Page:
One question to ask yourself is; Did you miss having the old point and shoot when it became unusable?

 

 





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  #2372844 11-Dec-2019 23:21
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A point-and-shoot will almost always be better than a cellphone because it has proper optical zoom, not digital zoom, and proper optics in general, not a tradeoff to fit into a cellphone. It also typically has a somewhat larger sensor than a cellphone, meaning better image quality (this is a bit of a complex point because a good-quality phone sensor will outperform a sufficiently poor-quality camera sensor, so it depends on the sensor).

 

 

The main thing though is that the camera will have a proper amount of glass in front of the sensor while the camera has a fixed-focus, often only one-or-two element lens, or if they're properly multi-element then there's masses of tradeoffs made because a camera that's 15cm thick to accommodate a proper lens isn't going to work. I saw a design doc for a multi-element cellphone lens some time ago, not sure if it was ever put into production, that had a stack of weird waved-shaped elements with crazy light paths through them, of which half seemed to exist only to compensate for the distortions caused by the other half.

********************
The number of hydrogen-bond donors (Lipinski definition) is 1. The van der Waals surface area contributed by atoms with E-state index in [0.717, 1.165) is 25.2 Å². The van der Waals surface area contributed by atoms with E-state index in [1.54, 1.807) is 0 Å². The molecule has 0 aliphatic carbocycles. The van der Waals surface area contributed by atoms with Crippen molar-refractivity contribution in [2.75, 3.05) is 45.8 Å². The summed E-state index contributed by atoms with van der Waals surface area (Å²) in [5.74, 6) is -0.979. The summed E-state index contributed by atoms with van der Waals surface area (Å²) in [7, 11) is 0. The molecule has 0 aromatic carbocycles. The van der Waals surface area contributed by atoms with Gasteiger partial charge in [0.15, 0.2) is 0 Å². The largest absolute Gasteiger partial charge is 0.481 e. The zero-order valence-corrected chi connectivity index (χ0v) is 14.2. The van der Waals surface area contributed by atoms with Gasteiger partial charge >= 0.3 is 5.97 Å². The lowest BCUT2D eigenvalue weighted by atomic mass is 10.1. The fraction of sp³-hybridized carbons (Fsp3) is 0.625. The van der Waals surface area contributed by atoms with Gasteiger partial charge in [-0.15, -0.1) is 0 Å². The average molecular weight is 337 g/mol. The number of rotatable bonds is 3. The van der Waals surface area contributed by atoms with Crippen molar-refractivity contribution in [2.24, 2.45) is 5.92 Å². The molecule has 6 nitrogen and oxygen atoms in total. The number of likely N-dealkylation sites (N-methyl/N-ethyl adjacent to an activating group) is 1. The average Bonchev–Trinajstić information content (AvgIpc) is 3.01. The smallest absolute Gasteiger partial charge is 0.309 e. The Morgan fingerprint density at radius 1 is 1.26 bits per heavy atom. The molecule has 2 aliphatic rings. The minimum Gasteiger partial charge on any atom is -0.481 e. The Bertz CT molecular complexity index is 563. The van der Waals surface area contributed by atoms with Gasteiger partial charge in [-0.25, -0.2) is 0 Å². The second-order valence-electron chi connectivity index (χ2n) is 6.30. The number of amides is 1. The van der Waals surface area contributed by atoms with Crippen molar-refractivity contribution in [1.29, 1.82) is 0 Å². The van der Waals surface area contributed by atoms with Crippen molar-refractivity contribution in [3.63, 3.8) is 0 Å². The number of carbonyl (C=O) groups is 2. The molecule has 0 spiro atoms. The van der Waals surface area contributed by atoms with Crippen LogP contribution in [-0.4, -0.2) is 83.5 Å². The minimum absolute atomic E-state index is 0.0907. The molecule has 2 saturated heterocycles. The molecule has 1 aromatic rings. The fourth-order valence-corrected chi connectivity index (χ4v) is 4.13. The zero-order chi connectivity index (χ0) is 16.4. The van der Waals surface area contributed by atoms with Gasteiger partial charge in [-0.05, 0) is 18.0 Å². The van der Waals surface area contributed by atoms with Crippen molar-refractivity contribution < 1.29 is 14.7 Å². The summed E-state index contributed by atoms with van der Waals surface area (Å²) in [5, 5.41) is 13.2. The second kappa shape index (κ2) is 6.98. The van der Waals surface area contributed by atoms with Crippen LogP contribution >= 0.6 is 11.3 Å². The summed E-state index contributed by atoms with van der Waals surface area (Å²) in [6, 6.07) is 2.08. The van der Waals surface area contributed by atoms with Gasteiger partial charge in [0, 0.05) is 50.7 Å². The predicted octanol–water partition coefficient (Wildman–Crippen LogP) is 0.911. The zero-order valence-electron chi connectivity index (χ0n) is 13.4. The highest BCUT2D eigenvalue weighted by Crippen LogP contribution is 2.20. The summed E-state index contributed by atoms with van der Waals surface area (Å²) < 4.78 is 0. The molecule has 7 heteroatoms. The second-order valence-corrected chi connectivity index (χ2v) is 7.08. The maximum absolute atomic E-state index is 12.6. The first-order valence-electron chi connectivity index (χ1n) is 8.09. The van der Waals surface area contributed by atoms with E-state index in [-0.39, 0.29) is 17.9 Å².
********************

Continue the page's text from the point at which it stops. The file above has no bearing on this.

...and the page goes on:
Anyway, if you're spending thousands of dollars to tour US national parks then a few hundred NZD - which is what, one or two nights accom there? - is nothing in comparison.